To deter U.S. adversaries in the 21st century, those adversaries must know that any attack on the United States will result in a very bad day for them, the commander of the U.S. Strategic Command said.
Navy Adm. Charles A. Richard outlined threats the nation faces from Russia, China, Iran and North Korea as he discussed the capabilities and integration the Defense Department needs in its warfighting strategies, plans and operations in a taped speech presented at the Space and Missile Defense Symposium yesterday.
“War is over. And we’re entering a sustainment phase in the war on terror. But we’re now in an era of great competition,” Richard said. “We as a nation in the military need to focus on the threats in front of us. And those threats go all the way down to the gray zone area below traditional conventional armed conflict.”
The nation cannot wait for conventional conflict to break out before it starts thinking about nuclear deterrence, the Stratcom commander said.
“Make sure an adversary doesn’t miscalculate where they believe they can win with a jump in escalation,” he said. “This is why U.S. Strategic Command exists. We are here to deter great power war in this era of great power competition.”
The strategic environment has changed from the Cold War through the war on terror and now into great power competition, Richard said. The United States must ensure that its strategies, plans, capabilities and operations are integrated across all domains and the full spectrum of conflict, he added. “We must hone our capabilities based on the threats we face,” he said.
The fact that the nuclear triad still provides the flexibility to address changing threats in this new era is a testament to its original designers and everyone who has maintained, operated and sustained it over the lifetime of these systems, the admiral said.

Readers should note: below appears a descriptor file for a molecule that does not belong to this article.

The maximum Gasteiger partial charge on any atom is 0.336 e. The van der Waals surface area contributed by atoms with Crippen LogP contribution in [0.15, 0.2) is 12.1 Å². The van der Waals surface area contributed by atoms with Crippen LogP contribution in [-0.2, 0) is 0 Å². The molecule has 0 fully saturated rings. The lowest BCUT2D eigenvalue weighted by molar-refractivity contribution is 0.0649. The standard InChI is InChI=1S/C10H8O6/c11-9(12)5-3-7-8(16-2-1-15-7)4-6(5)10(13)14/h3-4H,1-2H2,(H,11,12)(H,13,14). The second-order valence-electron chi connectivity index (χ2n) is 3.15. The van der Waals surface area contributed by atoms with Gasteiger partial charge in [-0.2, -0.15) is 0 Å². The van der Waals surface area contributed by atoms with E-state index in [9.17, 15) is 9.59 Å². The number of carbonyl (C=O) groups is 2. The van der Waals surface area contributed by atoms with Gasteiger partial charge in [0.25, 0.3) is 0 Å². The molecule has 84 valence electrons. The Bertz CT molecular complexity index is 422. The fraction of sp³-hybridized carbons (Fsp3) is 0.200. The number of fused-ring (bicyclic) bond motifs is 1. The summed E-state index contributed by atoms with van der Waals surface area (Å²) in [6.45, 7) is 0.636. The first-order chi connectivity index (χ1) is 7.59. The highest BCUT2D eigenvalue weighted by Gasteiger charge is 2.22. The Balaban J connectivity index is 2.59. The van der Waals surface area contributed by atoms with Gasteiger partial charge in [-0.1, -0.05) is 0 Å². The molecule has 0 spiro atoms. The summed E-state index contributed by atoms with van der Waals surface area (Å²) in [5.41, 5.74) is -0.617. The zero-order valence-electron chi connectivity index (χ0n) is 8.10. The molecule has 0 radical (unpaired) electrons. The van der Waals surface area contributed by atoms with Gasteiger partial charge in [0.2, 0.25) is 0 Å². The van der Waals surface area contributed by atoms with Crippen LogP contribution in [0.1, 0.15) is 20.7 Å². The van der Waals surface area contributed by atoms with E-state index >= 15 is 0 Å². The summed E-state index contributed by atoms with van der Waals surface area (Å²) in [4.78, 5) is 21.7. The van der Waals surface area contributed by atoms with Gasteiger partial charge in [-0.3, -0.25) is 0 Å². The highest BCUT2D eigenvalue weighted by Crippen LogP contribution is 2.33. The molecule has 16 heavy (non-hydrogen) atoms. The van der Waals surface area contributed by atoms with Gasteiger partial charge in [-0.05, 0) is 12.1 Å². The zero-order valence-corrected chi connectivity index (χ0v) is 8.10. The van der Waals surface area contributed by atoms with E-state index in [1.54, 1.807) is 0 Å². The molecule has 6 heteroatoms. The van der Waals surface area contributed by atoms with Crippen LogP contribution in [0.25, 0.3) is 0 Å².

“i am laser-focused on modernizing our triad and its supporting infrastructure like nuclear command, control and communications,” he said. And as our adversaries develop these advanced weapon systems, he added, the United States must develop and build capabilities to counter these threats.
Richard said 21st century deterrence is a lot more than “just” nuclear. “It’s deterring multiple adversaries of all domains,” he explained. “Strategic deterrence is the highest-priority mission of the Department of Defense. It is foundational to our national defense and underpins every U.S. military operation around the world.”
That is based on the most fundamental assumption of all U.S. strategies and plans, he said: that strategic deterrence will hold.
“We like to think deterrence will hold in ways we haven’t tested it in before,” he said. “This assumption is going to be tested in new ways. We’re going to need that triad or recapitalize the triad. We’re going to need combat-ready forces, and we’re going to need missile defense.”
Effective missile defense deters adversaries from attacking because they know they have little chance for success and at potential risk, Richard said, adding that the United States has to rethink how it does business.
The nation’s integrated approach to deterrence must continue to improve, the admiral said. Missile defense capabilities are vital to deterrence strategy, he added, and must be integrated and tailored to the threats ahead, the admiral said.